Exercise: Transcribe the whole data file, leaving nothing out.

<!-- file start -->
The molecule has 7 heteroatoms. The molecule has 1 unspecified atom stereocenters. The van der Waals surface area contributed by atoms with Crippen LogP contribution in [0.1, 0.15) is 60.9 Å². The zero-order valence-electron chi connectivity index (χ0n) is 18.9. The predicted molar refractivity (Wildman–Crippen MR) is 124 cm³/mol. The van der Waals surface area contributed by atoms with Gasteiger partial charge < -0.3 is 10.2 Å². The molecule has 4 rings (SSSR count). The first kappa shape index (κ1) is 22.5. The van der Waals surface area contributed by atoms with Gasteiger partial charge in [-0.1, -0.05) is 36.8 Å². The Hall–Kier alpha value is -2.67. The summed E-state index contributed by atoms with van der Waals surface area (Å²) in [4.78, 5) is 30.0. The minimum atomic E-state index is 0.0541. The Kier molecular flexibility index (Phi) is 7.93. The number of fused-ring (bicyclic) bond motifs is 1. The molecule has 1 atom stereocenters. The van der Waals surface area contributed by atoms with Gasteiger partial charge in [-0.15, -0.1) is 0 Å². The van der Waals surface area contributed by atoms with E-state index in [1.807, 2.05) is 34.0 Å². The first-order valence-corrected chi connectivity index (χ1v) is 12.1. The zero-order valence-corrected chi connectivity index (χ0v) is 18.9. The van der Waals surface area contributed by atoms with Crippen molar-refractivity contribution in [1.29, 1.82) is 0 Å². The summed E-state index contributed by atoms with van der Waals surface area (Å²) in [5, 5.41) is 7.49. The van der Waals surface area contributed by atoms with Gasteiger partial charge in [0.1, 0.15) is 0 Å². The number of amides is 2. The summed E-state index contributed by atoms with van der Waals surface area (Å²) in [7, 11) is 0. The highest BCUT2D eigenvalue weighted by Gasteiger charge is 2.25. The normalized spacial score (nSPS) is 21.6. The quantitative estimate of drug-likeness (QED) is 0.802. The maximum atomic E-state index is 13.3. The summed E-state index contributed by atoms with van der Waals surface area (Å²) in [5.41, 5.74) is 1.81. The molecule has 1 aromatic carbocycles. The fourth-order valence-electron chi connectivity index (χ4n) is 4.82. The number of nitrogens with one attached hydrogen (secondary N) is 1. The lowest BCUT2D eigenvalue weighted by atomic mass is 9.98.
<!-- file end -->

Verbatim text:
The molecule has 7 heteroatoms. The molecule has 1 unspecified atom stereocenters. The van der Waals surface area contributed by atoms with Crippen LogP contribution in [0.1, 0.15) is 60.9 Å². The zero-order valence-electron chi connectivity index (χ0n) is 18.9. The predicted molar refractivity (Wildman–Crippen MR) is 124 cm³/mol. The van der Waals surface area contributed by atoms with Gasteiger partial charge < -0.3 is 10.2 Å². The molecule has 4 rings (SSSR count). The first kappa shape index (κ1) is 22.5. The van der Waals surface area contributed by atoms with Gasteiger partial charge in [-0.1, -0.05) is 36.8 Å². The Hall–Kier alpha value is -2.67. The summed E-state index contributed by atoms with van der Waals surface area (Å²) in [4.78, 5) is 30.0. The minimum atomic E-state index is 0.0541. The Kier molecular flexibility index (Phi) is 7.93. The number of fused-ring (bicyclic) bond motifs is 1. The molecule has 1 atom stereocenters. The van der Waals surface area contributed by atoms with Gasteiger partial charge in [-0.15, -0.1) is 0 Å². The van der Waals surface area contributed by atoms with E-state index in [1.807, 2.05) is 34.0 Å². The first-order valence-corrected chi connectivity index (χ1v) is 12.1. The zero-order valence-corrected chi connectivity index (χ0v) is 18.9. The van der Waals surface area contributed by atoms with Crippen molar-refractivity contribution in [1.29, 1.82) is 0 Å². The summed E-state index contributed by atoms with van der Waals surface area (Å²) in [5, 5.41) is 7.49. The van der Waals surface area contributed by atoms with Gasteiger partial charge in [0.1, 0.15) is 0 Å². The number of amides is 2. The summed E-state index contributed by atoms with van der Waals surface area (Å²) in [7, 11) is 0. The highest BCUT2D eigenvalue weighted by Gasteiger charge is 2.25. The normalized spacial score (nSPS) is 21.6. The quantitative estimate of drug-likeness (QED) is 0.802. The maximum atomic E-state index is 13.3. The summed E-state index contributed by atoms with van der Waals surface area (Å²) in [5.41, 5.74) is 1.81. The molecule has 1 aromatic carbocycles. The fourth-order valence-electron chi connectivity index (χ4n) is 4.82. The number of nitrogens with one attached hydrogen (secondary N) is 1. The lowest BCUT2D eigenvalue weighted by atomic mass is 9.98.